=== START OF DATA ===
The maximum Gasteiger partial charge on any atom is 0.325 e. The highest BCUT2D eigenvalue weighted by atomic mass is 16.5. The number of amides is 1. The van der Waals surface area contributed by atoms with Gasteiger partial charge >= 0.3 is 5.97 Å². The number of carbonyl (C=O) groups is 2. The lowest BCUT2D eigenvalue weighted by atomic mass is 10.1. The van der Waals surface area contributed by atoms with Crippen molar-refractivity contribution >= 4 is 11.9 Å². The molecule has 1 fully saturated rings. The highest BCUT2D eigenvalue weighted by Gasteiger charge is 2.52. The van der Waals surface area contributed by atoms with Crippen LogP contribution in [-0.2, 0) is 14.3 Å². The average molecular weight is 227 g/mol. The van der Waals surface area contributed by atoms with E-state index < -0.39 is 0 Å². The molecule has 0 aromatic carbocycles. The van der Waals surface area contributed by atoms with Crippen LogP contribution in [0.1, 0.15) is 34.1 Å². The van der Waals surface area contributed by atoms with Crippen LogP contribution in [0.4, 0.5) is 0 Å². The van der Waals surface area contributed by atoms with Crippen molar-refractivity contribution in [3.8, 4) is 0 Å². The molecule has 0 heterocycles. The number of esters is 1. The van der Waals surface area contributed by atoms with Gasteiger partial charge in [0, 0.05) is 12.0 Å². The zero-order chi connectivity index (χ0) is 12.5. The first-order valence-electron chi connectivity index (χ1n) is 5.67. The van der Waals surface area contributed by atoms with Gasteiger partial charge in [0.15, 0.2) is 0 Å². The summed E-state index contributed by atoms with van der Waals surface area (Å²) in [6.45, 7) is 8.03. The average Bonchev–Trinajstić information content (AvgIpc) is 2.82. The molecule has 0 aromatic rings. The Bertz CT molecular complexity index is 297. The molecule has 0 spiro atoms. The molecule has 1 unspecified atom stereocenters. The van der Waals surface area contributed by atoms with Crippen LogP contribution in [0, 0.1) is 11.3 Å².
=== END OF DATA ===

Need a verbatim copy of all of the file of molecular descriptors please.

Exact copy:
The maximum Gasteiger partial charge on any atom is 0.325 e. The highest BCUT2D eigenvalue weighted by atomic mass is 16.5. The number of amides is 1. The van der Waals surface area contributed by atoms with Gasteiger partial charge >= 0.3 is 5.97 Å². The number of carbonyl (C=O) groups is 2. The lowest BCUT2D eigenvalue weighted by atomic mass is 10.1. The van der Waals surface area contributed by atoms with Crippen molar-refractivity contribution >= 4 is 11.9 Å². The molecule has 1 fully saturated rings. The highest BCUT2D eigenvalue weighted by Gasteiger charge is 2.52. The van der Waals surface area contributed by atoms with Crippen LogP contribution in [-0.2, 0) is 14.3 Å². The average molecular weight is 227 g/mol. The van der Waals surface area contributed by atoms with E-state index < -0.39 is 0 Å². The molecule has 0 aromatic carbocycles. The van der Waals surface area contributed by atoms with Crippen LogP contribution in [0.1, 0.15) is 34.1 Å². The van der Waals surface area contributed by atoms with Crippen LogP contribution in [0.4, 0.5) is 0 Å². The van der Waals surface area contributed by atoms with Crippen molar-refractivity contribution in [3.8, 4) is 0 Å². The molecule has 0 heterocycles. The number of esters is 1. The van der Waals surface area contributed by atoms with Gasteiger partial charge in [0, 0.05) is 12.0 Å². The zero-order chi connectivity index (χ0) is 12.5. The first-order valence-electron chi connectivity index (χ1n) is 5.67. The van der Waals surface area contributed by atoms with Gasteiger partial charge in [0.15, 0.2) is 0 Å². The summed E-state index contributed by atoms with van der Waals surface area (Å²) in [6.45, 7) is 8.03. The average Bonchev–Trinajstić information content (AvgIpc) is 2.82. The molecule has 0 aromatic rings. The Bertz CT molecular complexity index is 297. The molecule has 0 spiro atoms. The molecule has 1 unspecified atom stereocenters. The van der Waals surface area contributed by atoms with Crippen LogP contribution in [0, 0.1) is 11.3 Å².